Anatomy of a rookie Fantasy Football season
This time last year, I joined a league advertised for beginners and hosted by our very own Murf (@Murf_NFL). I had never played fantasy football and didn’t know anybody who did. To say I was green was an understatement, I had to learn everything from scratch (even the scoring system, who knew it was weekly matchups?!). Over the past year, I have gone from a clueless rookie to making my own content. It has been a massive learning curve!
So what has my rookie fantasy football season taught me? Below are 5 things that I learned that could help every new (and old) fantasy football player succeed:
Diversify the players you draft – particularly in the early rounds
If you play in multiple leagues, don’t just draft the same players on all of your teams. Even if they are your favourite player. I learned this the hard way! I thought Robert Woods would be the top target of Matthew Stafford in 2021 so I picked him up everywhere (usually as my WR1). He was inconsistent and then got injured, affecting so many of my teams. It left me digging out of lots of massive holes!
This is something that can be particularly useful when drafting players in ambiguous situations. Having shares in all players means you may have some misses but you’re also likely to get some hits! If I had taken Kupp instead of Woods on some of my teams, I would have been in a very different (and much better) position.
Embrace the waiver wire – it doesn’t bite
For a first time player, the waiver wire can be a daunting prospect. FAAB (free agent acquisition budget) bidding makes things even more confusing. It’s hard not to feel overwhelmed and reluctant to make a move. Especially when you know everyone in the league will see the outcome. It took me a while to get to grips with the waiver wire. I missed out on a lot of breakout players early in the season because of it.
Don’t do what I did, jump in with both feet! Make bids on the players you think will contribute to your team. Don’t worry if you overpay or if it doesn’t work out. Everyone who has ever played fantasy has made the same mistakes (don’t believe them if they tell you otherwise). The best way to learn is through experience.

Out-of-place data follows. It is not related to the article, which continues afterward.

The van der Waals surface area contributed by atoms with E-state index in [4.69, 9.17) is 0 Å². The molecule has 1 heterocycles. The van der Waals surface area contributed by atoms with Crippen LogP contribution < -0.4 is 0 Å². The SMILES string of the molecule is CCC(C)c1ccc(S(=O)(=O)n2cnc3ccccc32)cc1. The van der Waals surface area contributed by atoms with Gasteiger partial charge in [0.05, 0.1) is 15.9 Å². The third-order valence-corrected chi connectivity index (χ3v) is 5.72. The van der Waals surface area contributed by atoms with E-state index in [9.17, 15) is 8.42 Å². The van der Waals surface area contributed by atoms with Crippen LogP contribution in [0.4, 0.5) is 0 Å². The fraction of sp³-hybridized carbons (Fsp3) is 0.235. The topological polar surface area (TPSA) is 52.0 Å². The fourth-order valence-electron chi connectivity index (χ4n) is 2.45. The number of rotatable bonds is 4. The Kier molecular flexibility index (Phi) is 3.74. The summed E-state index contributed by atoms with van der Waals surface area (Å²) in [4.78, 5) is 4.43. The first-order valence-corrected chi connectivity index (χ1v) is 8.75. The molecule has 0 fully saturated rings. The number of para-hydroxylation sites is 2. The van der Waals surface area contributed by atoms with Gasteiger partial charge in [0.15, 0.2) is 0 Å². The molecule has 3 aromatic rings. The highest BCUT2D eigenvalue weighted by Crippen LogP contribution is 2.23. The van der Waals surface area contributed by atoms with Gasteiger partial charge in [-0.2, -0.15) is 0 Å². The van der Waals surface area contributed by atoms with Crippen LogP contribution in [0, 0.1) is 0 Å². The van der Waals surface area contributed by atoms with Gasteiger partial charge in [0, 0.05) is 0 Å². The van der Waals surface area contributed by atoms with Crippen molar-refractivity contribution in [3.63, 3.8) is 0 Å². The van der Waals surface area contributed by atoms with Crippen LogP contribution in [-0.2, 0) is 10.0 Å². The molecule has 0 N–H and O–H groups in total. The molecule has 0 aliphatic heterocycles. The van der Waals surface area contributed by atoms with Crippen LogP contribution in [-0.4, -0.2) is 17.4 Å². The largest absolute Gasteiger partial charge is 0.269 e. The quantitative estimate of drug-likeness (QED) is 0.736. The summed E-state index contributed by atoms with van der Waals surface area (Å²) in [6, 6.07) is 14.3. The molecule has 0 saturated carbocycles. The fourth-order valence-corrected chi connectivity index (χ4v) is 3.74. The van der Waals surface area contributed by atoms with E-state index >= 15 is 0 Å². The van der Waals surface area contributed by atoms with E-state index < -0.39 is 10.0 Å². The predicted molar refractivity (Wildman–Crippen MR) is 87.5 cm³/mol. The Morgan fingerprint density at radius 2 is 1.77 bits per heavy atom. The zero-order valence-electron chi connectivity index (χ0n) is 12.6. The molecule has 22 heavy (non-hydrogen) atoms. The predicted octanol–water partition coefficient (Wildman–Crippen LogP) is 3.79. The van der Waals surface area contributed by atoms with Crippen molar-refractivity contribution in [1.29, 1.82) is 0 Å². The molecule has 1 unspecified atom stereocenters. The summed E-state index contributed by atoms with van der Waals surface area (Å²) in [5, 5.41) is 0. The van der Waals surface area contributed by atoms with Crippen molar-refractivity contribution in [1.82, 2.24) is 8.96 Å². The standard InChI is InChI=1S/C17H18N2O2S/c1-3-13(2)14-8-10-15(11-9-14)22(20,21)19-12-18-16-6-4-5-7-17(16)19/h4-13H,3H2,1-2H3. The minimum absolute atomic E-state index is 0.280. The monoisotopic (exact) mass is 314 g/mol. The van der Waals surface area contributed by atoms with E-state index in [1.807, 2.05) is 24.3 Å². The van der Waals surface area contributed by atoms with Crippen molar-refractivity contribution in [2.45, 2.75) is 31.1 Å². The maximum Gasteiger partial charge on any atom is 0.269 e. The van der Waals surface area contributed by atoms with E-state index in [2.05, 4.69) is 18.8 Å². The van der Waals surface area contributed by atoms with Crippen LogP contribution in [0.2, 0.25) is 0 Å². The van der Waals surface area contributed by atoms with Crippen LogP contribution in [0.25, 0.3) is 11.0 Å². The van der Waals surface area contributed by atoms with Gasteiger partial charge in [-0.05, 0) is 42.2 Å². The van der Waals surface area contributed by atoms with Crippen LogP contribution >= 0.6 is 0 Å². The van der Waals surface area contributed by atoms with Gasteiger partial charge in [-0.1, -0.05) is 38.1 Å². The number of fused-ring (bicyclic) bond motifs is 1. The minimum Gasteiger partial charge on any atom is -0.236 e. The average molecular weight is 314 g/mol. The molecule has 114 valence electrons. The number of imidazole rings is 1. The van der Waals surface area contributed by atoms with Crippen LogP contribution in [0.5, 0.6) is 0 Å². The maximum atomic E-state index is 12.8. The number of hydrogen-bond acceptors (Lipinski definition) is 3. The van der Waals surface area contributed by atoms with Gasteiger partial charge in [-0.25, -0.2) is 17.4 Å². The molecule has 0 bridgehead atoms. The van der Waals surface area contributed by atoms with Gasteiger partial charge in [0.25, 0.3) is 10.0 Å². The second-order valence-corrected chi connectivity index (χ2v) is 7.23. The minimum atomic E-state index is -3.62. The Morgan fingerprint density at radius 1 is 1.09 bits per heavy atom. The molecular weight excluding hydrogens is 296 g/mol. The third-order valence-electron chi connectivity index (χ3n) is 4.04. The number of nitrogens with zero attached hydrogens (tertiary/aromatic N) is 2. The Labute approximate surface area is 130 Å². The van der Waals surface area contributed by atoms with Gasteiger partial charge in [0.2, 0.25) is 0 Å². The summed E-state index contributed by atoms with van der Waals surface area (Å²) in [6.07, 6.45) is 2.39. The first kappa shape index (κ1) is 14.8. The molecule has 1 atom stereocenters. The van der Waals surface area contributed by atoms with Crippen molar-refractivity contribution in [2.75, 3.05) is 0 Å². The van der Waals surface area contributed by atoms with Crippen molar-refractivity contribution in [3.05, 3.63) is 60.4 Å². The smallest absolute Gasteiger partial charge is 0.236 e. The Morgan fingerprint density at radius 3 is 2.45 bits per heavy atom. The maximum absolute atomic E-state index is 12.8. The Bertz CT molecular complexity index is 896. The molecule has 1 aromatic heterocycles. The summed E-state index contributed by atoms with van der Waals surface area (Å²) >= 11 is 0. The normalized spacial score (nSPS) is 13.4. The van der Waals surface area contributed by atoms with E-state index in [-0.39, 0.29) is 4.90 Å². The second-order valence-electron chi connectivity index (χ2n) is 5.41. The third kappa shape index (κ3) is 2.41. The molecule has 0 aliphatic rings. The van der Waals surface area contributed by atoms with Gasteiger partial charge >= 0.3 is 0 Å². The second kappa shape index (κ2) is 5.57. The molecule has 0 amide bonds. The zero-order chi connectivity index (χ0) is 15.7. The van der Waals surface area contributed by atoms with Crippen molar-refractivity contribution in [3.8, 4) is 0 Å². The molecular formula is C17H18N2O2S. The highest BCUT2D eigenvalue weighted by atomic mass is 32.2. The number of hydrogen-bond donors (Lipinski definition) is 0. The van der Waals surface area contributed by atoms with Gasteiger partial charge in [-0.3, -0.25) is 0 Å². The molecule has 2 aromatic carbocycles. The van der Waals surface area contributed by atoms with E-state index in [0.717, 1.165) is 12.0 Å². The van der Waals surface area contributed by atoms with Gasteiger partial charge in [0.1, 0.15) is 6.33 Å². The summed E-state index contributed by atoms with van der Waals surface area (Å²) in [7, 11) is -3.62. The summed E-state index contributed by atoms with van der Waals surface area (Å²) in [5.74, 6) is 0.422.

This works for everything you do in fantasy – the draft, the waiver wire, your roster management. The NFL and fantasy players are unpredictable. It’s good to have a plan but don’t be scared to deviate from it if needed. I think flexibility is one of the biggest keys to success. Things can (and probably will) go wrong. Being adaptable and quickly responding to the unexpected will minimise the damage, keeping your teams competitive. Winning is all about making those moves to stay ahead of your league mates.
Don’t be scared to reach out to more experienced players!
My knowledge and understanding of FF took a massive leap when I started talking to other people. Whether that was my league commissioner, league-mates, or content creators. I asked so many questions (I’m pretty sure they all hate me now, haha)! Despite this, they were all so willing to help, give me advice and share their knowledge. They helped me get better and a lot of them also became my friends. I still ask them lots of questions and I will continue to do so. It’s one of the ways I can get better. So reach out, say hello, ask them about their articles/rankings/opinions. I promise you, you won’t regret it!
Have fun with fantasy!
For me, fantasy football is not just about the game but also the community. Meeting like minded people with a passion for football and making new connections is one of my favourite things about this hobby. You don’t have to be a fantasy nut like me. Fantasy can be whatever you want it to be. Find the people you like to play with and the leagues you like to play in and have fun with it! It’s what we’re all here for after all!
If you’re new to fantasy and what to connect with someone who has recently been in that position, feel free to contact me on twitter: @hanrowland